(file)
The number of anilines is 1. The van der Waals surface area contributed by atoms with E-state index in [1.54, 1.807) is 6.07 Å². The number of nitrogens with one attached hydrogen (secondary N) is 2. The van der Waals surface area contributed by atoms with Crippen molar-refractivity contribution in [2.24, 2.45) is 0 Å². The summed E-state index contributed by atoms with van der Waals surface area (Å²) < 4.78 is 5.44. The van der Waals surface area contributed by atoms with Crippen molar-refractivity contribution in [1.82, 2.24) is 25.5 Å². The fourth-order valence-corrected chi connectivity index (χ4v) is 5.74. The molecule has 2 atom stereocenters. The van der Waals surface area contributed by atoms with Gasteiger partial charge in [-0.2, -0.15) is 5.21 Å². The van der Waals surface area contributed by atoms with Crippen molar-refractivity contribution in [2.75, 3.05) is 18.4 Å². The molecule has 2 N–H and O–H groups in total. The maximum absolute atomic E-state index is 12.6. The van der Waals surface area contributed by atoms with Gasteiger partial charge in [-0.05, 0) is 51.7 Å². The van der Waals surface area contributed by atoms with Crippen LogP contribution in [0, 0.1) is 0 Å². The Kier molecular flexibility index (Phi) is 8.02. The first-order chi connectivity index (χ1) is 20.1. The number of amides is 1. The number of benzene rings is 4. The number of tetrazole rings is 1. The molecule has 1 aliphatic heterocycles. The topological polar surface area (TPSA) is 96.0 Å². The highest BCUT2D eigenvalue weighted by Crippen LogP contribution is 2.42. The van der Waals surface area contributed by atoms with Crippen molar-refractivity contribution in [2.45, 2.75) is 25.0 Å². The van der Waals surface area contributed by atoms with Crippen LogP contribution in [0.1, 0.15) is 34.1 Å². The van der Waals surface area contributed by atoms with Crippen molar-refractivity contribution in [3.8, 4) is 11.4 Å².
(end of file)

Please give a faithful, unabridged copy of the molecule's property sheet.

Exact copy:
The number of anilines is 1. The van der Waals surface area contributed by atoms with E-state index in [1.54, 1.807) is 6.07 Å². The number of nitrogens with one attached hydrogen (secondary N) is 2. The van der Waals surface area contributed by atoms with Crippen molar-refractivity contribution in [2.24, 2.45) is 0 Å². The summed E-state index contributed by atoms with van der Waals surface area (Å²) < 4.78 is 5.44. The van der Waals surface area contributed by atoms with Crippen molar-refractivity contribution in [1.82, 2.24) is 25.5 Å². The fourth-order valence-corrected chi connectivity index (χ4v) is 5.74. The molecule has 2 atom stereocenters. The van der Waals surface area contributed by atoms with Gasteiger partial charge in [-0.2, -0.15) is 5.21 Å². The van der Waals surface area contributed by atoms with Crippen molar-refractivity contribution in [2.75, 3.05) is 18.4 Å². The molecule has 2 N–H and O–H groups in total. The maximum absolute atomic E-state index is 12.6. The van der Waals surface area contributed by atoms with Gasteiger partial charge in [-0.05, 0) is 51.7 Å². The van der Waals surface area contributed by atoms with Crippen LogP contribution in [0, 0.1) is 0 Å². The Kier molecular flexibility index (Phi) is 8.02. The first-order chi connectivity index (χ1) is 20.1. The number of amides is 1. The number of benzene rings is 4. The number of tetrazole rings is 1. The molecule has 1 aliphatic heterocycles. The topological polar surface area (TPSA) is 96.0 Å². The highest BCUT2D eigenvalue weighted by Crippen LogP contribution is 2.42. The van der Waals surface area contributed by atoms with Crippen molar-refractivity contribution in [2.45, 2.75) is 25.0 Å². The van der Waals surface area contributed by atoms with Crippen LogP contribution in [0.1, 0.15) is 34.1 Å². The van der Waals surface area contributed by atoms with Crippen molar-refractivity contribution in [3.8, 4) is 11.4 Å².